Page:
Apr 20, 2015 Cindy rated it did not like it
I wanted to like this book, but I really did have to force myself to continue reading it. While I realize this is the fairytale version of the author's own experience, I found the whole relationship to be unrealistic. Most of us would not dream of giving up everything to run off with a stranger, more less at a later stage in life.

I kept waiting for more to happen or something to really explain why she was so prone to this "adventure" but never did understand what was so rushed about the whole r
Apr 07, 2009 Leah rated it it was amazing
I'm getting myself into trouble here, reading yet another book about Italy. My appetite for this country seems to be insatiable :)

How do I describe this book? The words are meant to be tasted, not merely read. The story is so beautiful, the language so full of the romantic. The descriptions of the food are enough alone to make one full. Fernando sees a woman across the piazza, falls in love with her, pursues her. She slowly falls in love with him in her middle age, ties up her life in St. Louis,
Nov 09, 2013 Nancy rated it it was ok
Not going to lie I was very excited to read this . Love storey? In Italy? Yes please !!! But, I could hardly finish this book . Lonely man sees successful women . Successful women gives up everything to move to Italy only to find she has lost herself . She struggles to find her place in her new life while giving up the things that make her happy because the love of her life is obstinate and moody and inconsiderate . I'm sorry but this did not seem like a love storey . It felt like I was bearing ...more
Bernadette Robinson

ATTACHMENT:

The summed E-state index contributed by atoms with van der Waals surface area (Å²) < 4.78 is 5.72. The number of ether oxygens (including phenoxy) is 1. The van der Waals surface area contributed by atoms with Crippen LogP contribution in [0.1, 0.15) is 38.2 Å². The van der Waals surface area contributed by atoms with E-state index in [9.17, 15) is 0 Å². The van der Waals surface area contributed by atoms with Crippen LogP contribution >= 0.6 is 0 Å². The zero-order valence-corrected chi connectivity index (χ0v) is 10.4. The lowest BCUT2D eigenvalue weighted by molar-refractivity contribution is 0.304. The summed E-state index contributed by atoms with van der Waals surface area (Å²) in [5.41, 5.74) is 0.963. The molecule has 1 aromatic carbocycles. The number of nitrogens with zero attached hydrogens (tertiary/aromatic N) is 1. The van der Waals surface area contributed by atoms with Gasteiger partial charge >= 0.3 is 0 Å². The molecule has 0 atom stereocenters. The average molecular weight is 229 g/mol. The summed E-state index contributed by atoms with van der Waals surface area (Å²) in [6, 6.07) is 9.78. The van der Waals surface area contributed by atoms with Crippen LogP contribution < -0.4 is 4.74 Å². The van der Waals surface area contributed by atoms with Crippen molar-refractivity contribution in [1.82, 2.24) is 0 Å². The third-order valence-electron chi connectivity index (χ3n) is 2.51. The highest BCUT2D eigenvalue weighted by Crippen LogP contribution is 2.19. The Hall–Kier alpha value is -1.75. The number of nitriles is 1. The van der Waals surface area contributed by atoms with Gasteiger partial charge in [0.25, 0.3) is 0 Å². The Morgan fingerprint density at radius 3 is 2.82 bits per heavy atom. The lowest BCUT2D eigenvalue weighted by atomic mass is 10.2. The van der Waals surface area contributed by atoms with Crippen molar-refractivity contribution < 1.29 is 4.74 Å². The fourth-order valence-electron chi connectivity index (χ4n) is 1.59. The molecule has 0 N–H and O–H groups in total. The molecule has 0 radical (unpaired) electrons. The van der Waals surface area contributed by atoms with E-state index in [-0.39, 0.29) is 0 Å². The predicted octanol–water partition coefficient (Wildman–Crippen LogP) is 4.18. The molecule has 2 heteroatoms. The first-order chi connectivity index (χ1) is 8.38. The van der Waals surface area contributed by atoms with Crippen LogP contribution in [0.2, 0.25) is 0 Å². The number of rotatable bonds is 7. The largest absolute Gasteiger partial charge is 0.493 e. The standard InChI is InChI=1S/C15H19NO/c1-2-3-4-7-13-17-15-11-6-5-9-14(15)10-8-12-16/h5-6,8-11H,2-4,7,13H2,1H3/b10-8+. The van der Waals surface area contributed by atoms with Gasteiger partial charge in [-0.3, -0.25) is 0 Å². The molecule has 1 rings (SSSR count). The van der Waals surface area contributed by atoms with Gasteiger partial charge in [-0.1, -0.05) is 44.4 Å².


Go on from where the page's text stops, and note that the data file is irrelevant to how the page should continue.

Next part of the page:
5/10 from me. This is not a book that I would have picked up voluntarily. It was a recent read for my local Library reading group and wasn't met with that much enthusiasm from any of us.

I was looking forward to it in some ways as Venice is a place I'd like to visit at some point in the future. I enjoyed the location that the book was set in and thought that the Author of this non fiction book captured that quite well. What I wasn't too keen on was the way the Author portrayed part of the book as
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“Living as a couple never means that each gets half. You must take turns at giving more than getting. It’s not the same as a bow to the other whether to dine out rather than in, or which one gets massaged that evening with oil of calendula; there are seasons in the life of a couple that function, I think, a little like a night watch. One stands guard, often for a long time, providing the serenity in which the other can work at something. Usually that something is sinewy and full of spines. One goes inside the dark place while the other one stays outside, holding up the moon.” 45 likes
“Much of my crying is for joy and wonder rather than for pain. A trumpet's wailing, a wind's warm breath, the chink of a bell on an errant lamb, the smoke from a candle just spent, first light, twilight, firelight. Everyday beauty. I cry for how life intoxicates. And maybe just a little for how swiftly it runs.” 23 likes